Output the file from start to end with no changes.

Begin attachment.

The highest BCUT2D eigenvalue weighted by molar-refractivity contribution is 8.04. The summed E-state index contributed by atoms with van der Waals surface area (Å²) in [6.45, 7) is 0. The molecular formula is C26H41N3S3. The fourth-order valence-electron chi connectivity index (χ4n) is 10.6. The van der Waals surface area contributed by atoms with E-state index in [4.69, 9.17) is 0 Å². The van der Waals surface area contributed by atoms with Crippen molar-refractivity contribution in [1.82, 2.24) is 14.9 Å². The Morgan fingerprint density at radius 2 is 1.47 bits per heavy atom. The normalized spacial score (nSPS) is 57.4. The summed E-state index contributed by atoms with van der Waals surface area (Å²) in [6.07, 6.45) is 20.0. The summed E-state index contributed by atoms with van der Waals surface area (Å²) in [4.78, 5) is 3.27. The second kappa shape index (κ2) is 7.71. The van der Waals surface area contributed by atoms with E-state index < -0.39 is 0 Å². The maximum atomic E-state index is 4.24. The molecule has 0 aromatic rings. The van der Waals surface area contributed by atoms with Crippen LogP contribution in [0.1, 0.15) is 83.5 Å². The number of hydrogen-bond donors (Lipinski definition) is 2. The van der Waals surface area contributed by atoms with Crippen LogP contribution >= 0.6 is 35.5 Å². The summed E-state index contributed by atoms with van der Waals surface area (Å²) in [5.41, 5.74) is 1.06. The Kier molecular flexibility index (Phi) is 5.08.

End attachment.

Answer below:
The highest BCUT2D eigenvalue weighted by molar-refractivity contribution is 8.04. The summed E-state index contributed by atoms with van der Waals surface area (Å²) in [6.45, 7) is 0. The molecular formula is C26H41N3S3. The fourth-order valence-electron chi connectivity index (χ4n) is 10.6. The van der Waals surface area contributed by atoms with E-state index in [4.69, 9.17) is 0 Å². The van der Waals surface area contributed by atoms with Crippen molar-refractivity contribution in [1.82, 2.24) is 14.9 Å². The Morgan fingerprint density at radius 2 is 1.47 bits per heavy atom. The normalized spacial score (nSPS) is 57.4. The summed E-state index contributed by atoms with van der Waals surface area (Å²) in [6.07, 6.45) is 20.0. The summed E-state index contributed by atoms with van der Waals surface area (Å²) in [4.78, 5) is 3.27. The second kappa shape index (κ2) is 7.71. The van der Waals surface area contributed by atoms with E-state index < -0.39 is 0 Å². The maximum atomic E-state index is 4.24. The molecule has 0 aromatic rings. The van der Waals surface area contributed by atoms with Crippen LogP contribution in [0.1, 0.15) is 83.5 Å². The number of hydrogen-bond donors (Lipinski definition) is 2. The van der Waals surface area contributed by atoms with Crippen LogP contribution >= 0.6 is 35.5 Å². The summed E-state index contributed by atoms with van der Waals surface area (Å²) in [5.41, 5.74) is 1.06. The Kier molecular flexibility index (Phi) is 5.08.